My latest podcast obsession (other than Radiant, of course) is the Shauna Niequist podcast. I’ve been convinced for quite some time now that we are soul friends for a number of reasons, the fact that we’re both Enneagram 7s, our love of good food and our obsession with reading, just to name a few.
When interviewing Henry Cloud on the show the other day I was particularly intrigued as he mentioned tidbits of advice from his book How to Find a Date Worth Keeping a number of times. As a single person who writes a dating column I thought it my duty to do some investigating on the subject.
First and foremost the book is phenomenal for a number of reasons. Odds are if you’re reading this article you too are dating, or would like to be, so I will take the risk of recommending you purchase his book right now instead of finishing this article.
One of the things he says right off the bat is to stop treating dating as a means to marriage. Which initially seemed backwards to me. Wasn’t marriage the whole purpose of dating?
But according to Cloud it’s not.
In fact, what would happen if we stopped viewing dating as a means to an end and looked at it as an entire experience in and of itself? What if we all stacked hands and agreed to really invest in dating, not for the grand prize of marriage, but for the good things it can offer us and produce in us apart from looking for a spouse?
The concept seemed revolutionary but I was willing to try it and I’ve got to say it really does work.
Dating by itself is worth pursuing for a number of reasons. When I stopped evaluating every guy as someone who was “marriage material” or not it helped me enjoy him for who he was as a human being, a great guy worth getting to know. Now, that doesn’t mean he is necessarily the best fit for me, but he’s worth an evening spending time together and treating him the way I would want to be treated. I’ve discovered that dating is a great way to care for others and doesn’t necessarily need to be this ultra-intense quest for marriage.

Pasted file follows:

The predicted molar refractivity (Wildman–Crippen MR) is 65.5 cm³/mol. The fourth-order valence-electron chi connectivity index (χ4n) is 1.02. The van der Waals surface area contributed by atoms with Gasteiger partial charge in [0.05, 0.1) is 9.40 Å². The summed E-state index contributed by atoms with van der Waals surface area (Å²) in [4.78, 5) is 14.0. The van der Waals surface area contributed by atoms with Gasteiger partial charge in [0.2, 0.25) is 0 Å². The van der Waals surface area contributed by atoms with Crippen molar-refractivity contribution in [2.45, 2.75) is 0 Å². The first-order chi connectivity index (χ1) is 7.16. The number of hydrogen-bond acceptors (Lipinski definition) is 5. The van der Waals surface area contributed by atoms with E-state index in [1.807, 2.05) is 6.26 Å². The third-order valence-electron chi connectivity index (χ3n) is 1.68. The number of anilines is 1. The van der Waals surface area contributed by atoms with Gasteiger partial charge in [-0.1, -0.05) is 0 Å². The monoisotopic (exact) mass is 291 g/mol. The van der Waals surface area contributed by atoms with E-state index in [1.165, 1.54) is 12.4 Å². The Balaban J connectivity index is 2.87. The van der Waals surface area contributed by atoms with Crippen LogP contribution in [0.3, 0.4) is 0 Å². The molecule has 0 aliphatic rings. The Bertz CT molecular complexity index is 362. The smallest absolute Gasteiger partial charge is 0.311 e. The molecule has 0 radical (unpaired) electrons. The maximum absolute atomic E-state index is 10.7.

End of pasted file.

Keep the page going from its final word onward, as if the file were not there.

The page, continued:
Appreciating dating also taught me so much about myself and really helped to take the pressure off. Instead of feeling the need to impress I was finally able to relax, be myself, and enjoy the entire experience rather than filtering it through a marriage lens. All along I wish I could’ve felt the freedom to wear what I want, eat what I want, drink what I want, and say what I want on a date without the fear that I was totally blowing it with what could end up being my future spouse. Instead I take the date as it comes, ironically enough for better or for worse, and can appreciate the fact that two people are willing to give up an evening of their time to spend together.
Ultimately, dating is all about discovering who you are while also assembling some standards for what you want and need out of a romantic relationship. As silly as it might sound, the only way to figure out what you do want is by figuring out what you most definitely do not want. You can’t just shoot for the moon straight out of the gate and hope to land Mr. Right. It takes time, practice, and failure to learn about yourself and about the type of person you want to end up with.
No one said dating is easy. In fact, it tends to be muddied waters since none of us are using the same rule book, but that doesn’t mean it has to be so intense. Have fun with the dating process and attempt to be present instead of wondering whether or not you two would make cute kids together. After all, it’s just a date, so maybe it’s time to start treating it like one.